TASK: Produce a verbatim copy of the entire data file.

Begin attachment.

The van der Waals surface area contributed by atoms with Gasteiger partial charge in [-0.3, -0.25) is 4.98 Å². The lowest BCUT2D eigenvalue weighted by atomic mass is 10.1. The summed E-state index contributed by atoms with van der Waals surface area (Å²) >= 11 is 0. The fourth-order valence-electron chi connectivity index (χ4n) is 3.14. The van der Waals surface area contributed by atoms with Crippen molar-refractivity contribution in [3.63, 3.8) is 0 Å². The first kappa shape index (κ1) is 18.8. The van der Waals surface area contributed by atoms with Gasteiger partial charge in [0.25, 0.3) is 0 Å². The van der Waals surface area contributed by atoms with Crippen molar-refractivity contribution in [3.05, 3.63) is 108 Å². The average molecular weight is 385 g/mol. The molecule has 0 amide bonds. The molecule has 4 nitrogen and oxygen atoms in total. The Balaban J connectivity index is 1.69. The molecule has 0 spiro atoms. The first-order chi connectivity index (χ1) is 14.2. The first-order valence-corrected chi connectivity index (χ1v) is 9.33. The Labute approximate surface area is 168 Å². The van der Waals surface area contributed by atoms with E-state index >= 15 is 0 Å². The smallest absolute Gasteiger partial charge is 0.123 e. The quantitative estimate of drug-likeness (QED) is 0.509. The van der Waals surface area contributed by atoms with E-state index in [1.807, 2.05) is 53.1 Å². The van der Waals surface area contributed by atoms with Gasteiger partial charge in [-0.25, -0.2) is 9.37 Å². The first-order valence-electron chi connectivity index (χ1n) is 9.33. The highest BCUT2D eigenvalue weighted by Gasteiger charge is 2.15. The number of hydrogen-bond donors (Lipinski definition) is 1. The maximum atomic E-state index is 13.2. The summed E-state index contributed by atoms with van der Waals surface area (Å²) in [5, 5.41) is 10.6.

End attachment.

The van der Waals surface area contributed by atoms with Gasteiger partial charge in [-0.3, -0.25) is 4.98 Å². The lowest BCUT2D eigenvalue weighted by atomic mass is 10.1. The summed E-state index contributed by atoms with van der Waals surface area (Å²) >= 11 is 0. The fourth-order valence-electron chi connectivity index (χ4n) is 3.14. The van der Waals surface area contributed by atoms with Crippen molar-refractivity contribution in [3.63, 3.8) is 0 Å². The first kappa shape index (κ1) is 18.8. The van der Waals surface area contributed by atoms with Gasteiger partial charge in [0.25, 0.3) is 0 Å². The van der Waals surface area contributed by atoms with Crippen molar-refractivity contribution in [3.05, 3.63) is 108 Å². The average molecular weight is 385 g/mol. The molecule has 0 amide bonds. The molecule has 4 nitrogen and oxygen atoms in total. The Balaban J connectivity index is 1.69. The molecule has 0 spiro atoms. The first-order chi connectivity index (χ1) is 14.2. The first-order valence-corrected chi connectivity index (χ1v) is 9.33. The Labute approximate surface area is 168 Å². The van der Waals surface area contributed by atoms with E-state index >= 15 is 0 Å². The smallest absolute Gasteiger partial charge is 0.123 e. The quantitative estimate of drug-likeness (QED) is 0.509. The van der Waals surface area contributed by atoms with E-state index in [1.807, 2.05) is 53.1 Å². The van der Waals surface area contributed by atoms with Gasteiger partial charge in [-0.25, -0.2) is 9.37 Å². The first-order valence-electron chi connectivity index (χ1n) is 9.33. The highest BCUT2D eigenvalue weighted by Gasteiger charge is 2.15. The number of hydrogen-bond donors (Lipinski definition) is 1. The maximum atomic E-state index is 13.2. The summed E-state index contributed by atoms with van der Waals surface area (Å²) in [5, 5.41) is 10.6.